Night Thoughts About Aurora

Goya: “The Sleep of Reason Breeds Monsters.”

Grim news from Colorado today: a dozen people killed and dozens more wounded by the proverbial lone gunman at a premiere of The Dark Knight Rises

David Sirota suggests that the crime be declared as “terrorism”. His point is that right-wing bozos who shoot people are classified as loonies, whereas others (especially if they’re non-white or Muslim) are terrorists.

Maybe so, but it seems premature to claim that’s what was going on in Aurora.

The alleged gunman was “in the process of withdrawing from the [University of Colorado]’s graduate program in neurosciences”. I wonder (with no more information than that) if he had been studying neuroscience to better understand himself, and withdrew from the program because he had given up on that. Unprovoked and brutal acts of violence like these seem like prima facie evidence of mental illness.

I almost called them a “random acts of violence” but decided against that for two reasons. The first is merely stylistic: avoid clich├ęs, right?

But the second is that it wouldn’t be true.

These acts were not random. This was a carefully planned, well armed, capably conducted attack.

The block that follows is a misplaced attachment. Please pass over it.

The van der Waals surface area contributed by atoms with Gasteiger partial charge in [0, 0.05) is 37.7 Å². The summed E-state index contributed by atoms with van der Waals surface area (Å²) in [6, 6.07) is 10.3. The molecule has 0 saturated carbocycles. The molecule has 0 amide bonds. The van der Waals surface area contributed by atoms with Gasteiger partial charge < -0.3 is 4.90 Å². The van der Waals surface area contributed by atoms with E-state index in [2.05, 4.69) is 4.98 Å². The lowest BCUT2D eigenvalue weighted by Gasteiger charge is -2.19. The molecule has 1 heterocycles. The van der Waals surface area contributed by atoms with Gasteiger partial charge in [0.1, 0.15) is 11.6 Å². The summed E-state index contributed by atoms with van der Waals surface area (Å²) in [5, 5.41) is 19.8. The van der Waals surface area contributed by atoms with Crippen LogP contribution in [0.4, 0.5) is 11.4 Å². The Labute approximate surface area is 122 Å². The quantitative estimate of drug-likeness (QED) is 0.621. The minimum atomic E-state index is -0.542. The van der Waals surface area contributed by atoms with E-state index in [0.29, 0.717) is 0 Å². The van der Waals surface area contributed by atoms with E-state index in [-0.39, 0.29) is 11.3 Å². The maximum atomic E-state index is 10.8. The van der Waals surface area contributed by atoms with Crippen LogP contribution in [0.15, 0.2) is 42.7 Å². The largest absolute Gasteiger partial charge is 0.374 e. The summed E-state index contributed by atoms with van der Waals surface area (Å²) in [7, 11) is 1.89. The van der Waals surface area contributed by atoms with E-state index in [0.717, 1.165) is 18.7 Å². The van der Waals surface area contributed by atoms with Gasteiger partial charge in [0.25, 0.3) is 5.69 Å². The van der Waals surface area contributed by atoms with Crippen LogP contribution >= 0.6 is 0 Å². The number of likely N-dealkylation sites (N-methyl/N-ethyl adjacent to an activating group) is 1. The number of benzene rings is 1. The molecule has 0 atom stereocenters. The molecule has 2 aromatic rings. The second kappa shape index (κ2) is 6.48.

And the occasion probably wasn’t random, either. The suspect was dressed in black when he was caught, and he committed his murders at the midnight premiere of The Dark Knight Rises. Doesn’t it seem likely that the occasion itself attracted him? That he saw himself as a kind of dark knight, or at least as a super-villain?

Who knows? Maybe his Plan A was to attack a big-screen viewing of My Little Pony, but he settled for Batman instead.

Still: I’m haunted by the thought that his dark violent actions were attracted and focused by the dark violent fantasy of the film.

Remember last week, when reviewers were getting death threats simply for not giving the movie a glowing review?

I’m not blaming the movie (which I haven’t seen, and which I intend to see). And I’m not advocating censorship. In a much smaller way, I’m in the business of creating dark and violent fantasies.

But I’m troubled at the monsters we may be breeding as our reason sleeps.

We’ve seen the darkness at Aurora. Maybe it’s time to turn on some light.

About JE

James Enge is the author of the World-Fantasy-Award-nominated novel Blood of Ambrose (Pyr, April 2009). His latest book is The Wide World's End. His short fiction has appeared in Swords and Dark Magic (Harper Collins, 2010), Black Gate, the Stabby-Award-winning anthology Blackguards and elsewhere.
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